You know, it's -- I was in London the other night and someone had left a little saying by Churchill on my bedside table. And it said, "An optimist sees an opportunity in every calamity and a pessimist sees a calamity in every opportunity." And I count myself among the optimist. There are a lot of very tough circumstances out there right now because the world is changing very dramatically post-September 11th. But there sure are an awful lot of opportunities for people to live more democratically, for women to live democratically, for the 50-plus million people that have been liberated by the United States to have a better future. I think for the Palestinians to have a state. I can see so many opportunities so I'll focus on that for the next couple of years and then I look forward to getting back to California.

QUESTION: Mind asking just one more question?


QUESTION: I was reading the Senate Intelligence Committee Accuracy Report and toward the end it talks about the defection of Husayn Kamil in 1995 which led Saddam Hussein to sort of give up information that (inaudible).


QUESTION: And what the committee concluded was that he thought he was doing a gesture of goodwill that would make people -- and that the U.S. and the UN would see that. The U.S. and the UN saw what he did and looked at them and said, ah, this is proof the guy's just a cheat.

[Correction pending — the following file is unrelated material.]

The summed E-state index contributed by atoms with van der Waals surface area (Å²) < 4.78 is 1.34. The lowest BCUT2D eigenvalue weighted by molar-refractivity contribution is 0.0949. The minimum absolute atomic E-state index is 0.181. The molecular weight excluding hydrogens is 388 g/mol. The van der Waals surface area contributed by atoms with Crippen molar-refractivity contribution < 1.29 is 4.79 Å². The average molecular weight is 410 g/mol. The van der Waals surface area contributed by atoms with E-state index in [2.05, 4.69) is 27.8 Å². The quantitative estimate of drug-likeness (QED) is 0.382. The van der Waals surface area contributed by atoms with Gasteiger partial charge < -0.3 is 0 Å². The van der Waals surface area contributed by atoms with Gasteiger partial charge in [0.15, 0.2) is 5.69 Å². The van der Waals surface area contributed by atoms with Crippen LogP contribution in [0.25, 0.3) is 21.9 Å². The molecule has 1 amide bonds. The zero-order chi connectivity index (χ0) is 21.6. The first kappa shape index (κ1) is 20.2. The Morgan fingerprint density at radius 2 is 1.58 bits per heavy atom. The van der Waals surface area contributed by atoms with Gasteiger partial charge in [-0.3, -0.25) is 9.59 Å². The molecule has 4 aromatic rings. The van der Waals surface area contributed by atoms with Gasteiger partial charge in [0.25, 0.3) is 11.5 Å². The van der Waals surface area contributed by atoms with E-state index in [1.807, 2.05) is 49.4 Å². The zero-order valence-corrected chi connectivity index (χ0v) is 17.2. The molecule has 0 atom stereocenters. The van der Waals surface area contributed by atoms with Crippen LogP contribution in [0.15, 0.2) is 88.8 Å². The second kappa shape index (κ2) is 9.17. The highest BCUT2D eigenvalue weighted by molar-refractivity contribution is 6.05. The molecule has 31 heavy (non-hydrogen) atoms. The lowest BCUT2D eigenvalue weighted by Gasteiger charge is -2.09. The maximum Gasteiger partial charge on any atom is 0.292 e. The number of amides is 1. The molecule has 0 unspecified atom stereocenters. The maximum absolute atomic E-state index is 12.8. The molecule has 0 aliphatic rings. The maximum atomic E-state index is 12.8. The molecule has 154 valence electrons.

QUESTION: But in the end that's when he stopped his concealment activities.

SECRETARY RICE: Well, he continued -- I mean, he did continue his concealment activities. He fessed up a lot because he knew that the defection was going to produce all kinds of information. But the fact is that this information around the Iraqi WMD program was really pretty extraordinary. I think when people go back and look there are going to be really important questions that probably can be answered from the documents but that haven't yet as to even how widespread within the Iraqi Government it was known what their programs were, what the state of them was. Because he, on the one hand, was saying that he didn't have them, and on the other hand, not providing any information and data that he -- that would have given anybody comfort that in fact he didn't.

QUESTION: You almost get the feeling that they're saying there was this tremendous misunderstanding.

SECRETARY RICE: I don't think Saddam Hussein was misunderstood.

QUESTION: Yeah, okay. (Laughter.)


QUESTION: Thank you very much.

SECRETARY RICE: Okay. Take care.


Released on October 12, 2006